Lincoln is a beautiful mainland town that is bordered by the Blackstone River. For the outdoorsy adventurer, Lincoln Woods State Park is a top choice to visit in Rhode Island. 627 acres of beach, woods, and trails offer outdoor activities for visitors. Activities like hiking, cycling, horseback trail riding, boating, swimming, rock climbing, and ice skating offer year-round options to build memories in the gorgeous scenery only offered in Lincoln.
The town of Lincoln also provides some of the most iconic examples of residential architecture of the settlers of New England. The Arnold House, for example, is one of the best-kept of the few Stone Ender homes remaining in the state. These kinds of homes were once more common and are representative of the settlement era, and the preserved Arnold House offers a rare tour into this past. Another popular house tour is the large columned and gabled Hearthside House, built by a lottery winner in 1810 to try and get a woman he loved to marry him.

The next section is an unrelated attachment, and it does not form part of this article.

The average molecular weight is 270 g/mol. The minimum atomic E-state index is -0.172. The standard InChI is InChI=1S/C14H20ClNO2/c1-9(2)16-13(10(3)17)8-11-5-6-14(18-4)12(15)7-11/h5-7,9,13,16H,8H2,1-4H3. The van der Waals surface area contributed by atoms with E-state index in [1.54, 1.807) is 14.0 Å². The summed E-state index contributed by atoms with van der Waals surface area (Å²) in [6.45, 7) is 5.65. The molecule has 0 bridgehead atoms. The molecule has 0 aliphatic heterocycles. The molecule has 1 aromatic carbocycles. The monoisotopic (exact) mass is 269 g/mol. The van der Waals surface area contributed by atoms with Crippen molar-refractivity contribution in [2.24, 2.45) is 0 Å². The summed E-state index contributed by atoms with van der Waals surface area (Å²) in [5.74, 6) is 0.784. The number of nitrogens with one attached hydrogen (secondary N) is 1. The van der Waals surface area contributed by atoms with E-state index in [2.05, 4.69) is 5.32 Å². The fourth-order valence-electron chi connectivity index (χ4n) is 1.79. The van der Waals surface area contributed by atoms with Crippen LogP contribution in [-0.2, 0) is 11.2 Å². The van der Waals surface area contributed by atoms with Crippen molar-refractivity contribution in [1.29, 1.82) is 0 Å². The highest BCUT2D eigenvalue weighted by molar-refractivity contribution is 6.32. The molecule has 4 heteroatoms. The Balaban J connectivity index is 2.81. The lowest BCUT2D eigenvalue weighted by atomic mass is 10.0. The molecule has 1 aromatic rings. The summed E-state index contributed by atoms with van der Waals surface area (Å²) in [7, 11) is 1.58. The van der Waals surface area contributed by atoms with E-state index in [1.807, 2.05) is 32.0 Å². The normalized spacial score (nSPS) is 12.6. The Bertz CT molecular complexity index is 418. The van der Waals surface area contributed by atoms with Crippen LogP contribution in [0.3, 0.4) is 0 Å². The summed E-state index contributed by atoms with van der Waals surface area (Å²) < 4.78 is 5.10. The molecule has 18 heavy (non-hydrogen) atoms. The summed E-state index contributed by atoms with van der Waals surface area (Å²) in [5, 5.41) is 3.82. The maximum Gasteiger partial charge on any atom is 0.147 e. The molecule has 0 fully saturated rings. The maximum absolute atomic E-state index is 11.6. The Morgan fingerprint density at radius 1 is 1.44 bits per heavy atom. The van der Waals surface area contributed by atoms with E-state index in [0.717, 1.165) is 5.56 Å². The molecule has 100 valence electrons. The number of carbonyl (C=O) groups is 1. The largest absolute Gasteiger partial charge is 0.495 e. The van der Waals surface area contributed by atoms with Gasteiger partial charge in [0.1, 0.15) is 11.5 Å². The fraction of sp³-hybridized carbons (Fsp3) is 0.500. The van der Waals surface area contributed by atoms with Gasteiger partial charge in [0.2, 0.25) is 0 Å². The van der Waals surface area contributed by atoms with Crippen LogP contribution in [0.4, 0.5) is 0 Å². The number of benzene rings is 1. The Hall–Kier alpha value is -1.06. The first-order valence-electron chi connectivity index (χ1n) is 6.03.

Extending north from Narragansett Bay is the Providence River, along which sits East Providence. The first thing you’ll notice from the water is the Pomham Lighthouse, which sits atop a rocky island off the shore of East Providence. The lighthouse, built in 1871, is still functioning and is available to tour by ferry during the warmer months of the year. East Providence is home to Crescent Park Carousel, constructed in 1895, which is in the process of being fully restored.
Also in East Providence is a newly founded Arts District, created in 2021 as an initiative to foster artistic creation in the area, including the installation of public art as well as a mandate that artists living in the district would not pay income tax on any sale of their art.